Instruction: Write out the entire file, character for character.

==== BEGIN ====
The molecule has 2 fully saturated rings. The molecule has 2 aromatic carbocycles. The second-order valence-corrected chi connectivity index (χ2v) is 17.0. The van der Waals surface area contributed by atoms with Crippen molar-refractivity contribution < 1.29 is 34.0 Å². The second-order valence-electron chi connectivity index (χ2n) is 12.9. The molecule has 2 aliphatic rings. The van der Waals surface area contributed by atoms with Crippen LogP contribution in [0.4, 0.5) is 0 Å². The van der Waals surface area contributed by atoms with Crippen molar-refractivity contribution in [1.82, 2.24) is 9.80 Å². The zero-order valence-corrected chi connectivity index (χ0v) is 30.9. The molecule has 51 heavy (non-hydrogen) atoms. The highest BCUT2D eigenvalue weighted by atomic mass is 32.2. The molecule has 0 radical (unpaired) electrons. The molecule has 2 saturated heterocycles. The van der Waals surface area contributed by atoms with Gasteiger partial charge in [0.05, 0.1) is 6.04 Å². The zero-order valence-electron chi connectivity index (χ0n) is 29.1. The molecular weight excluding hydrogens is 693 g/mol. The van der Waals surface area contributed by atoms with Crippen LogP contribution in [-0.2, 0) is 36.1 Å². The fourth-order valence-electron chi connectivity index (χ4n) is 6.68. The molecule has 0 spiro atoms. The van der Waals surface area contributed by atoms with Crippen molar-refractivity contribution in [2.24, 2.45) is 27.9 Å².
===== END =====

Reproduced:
The molecule has 2 fully saturated rings. The molecule has 2 aromatic carbocycles. The second-order valence-corrected chi connectivity index (χ2v) is 17.0. The van der Waals surface area contributed by atoms with Crippen molar-refractivity contribution < 1.29 is 34.0 Å². The second-order valence-electron chi connectivity index (χ2n) is 12.9. The molecule has 2 aliphatic rings. The van der Waals surface area contributed by atoms with Crippen LogP contribution in [0.4, 0.5) is 0 Å². The van der Waals surface area contributed by atoms with Crippen molar-refractivity contribution in [1.82, 2.24) is 9.80 Å². The zero-order valence-corrected chi connectivity index (χ0v) is 30.9. The molecule has 51 heavy (non-hydrogen) atoms. The highest BCUT2D eigenvalue weighted by atomic mass is 32.2. The molecule has 0 radical (unpaired) electrons. The molecule has 2 saturated heterocycles. The van der Waals surface area contributed by atoms with Gasteiger partial charge in [0.05, 0.1) is 6.04 Å². The zero-order valence-electron chi connectivity index (χ0n) is 29.1. The molecular weight excluding hydrogens is 693 g/mol. The van der Waals surface area contributed by atoms with Crippen LogP contribution in [-0.2, 0) is 36.1 Å². The fourth-order valence-electron chi connectivity index (χ4n) is 6.68. The molecule has 0 spiro atoms. The van der Waals surface area contributed by atoms with Crippen molar-refractivity contribution in [2.24, 2.45) is 27.9 Å².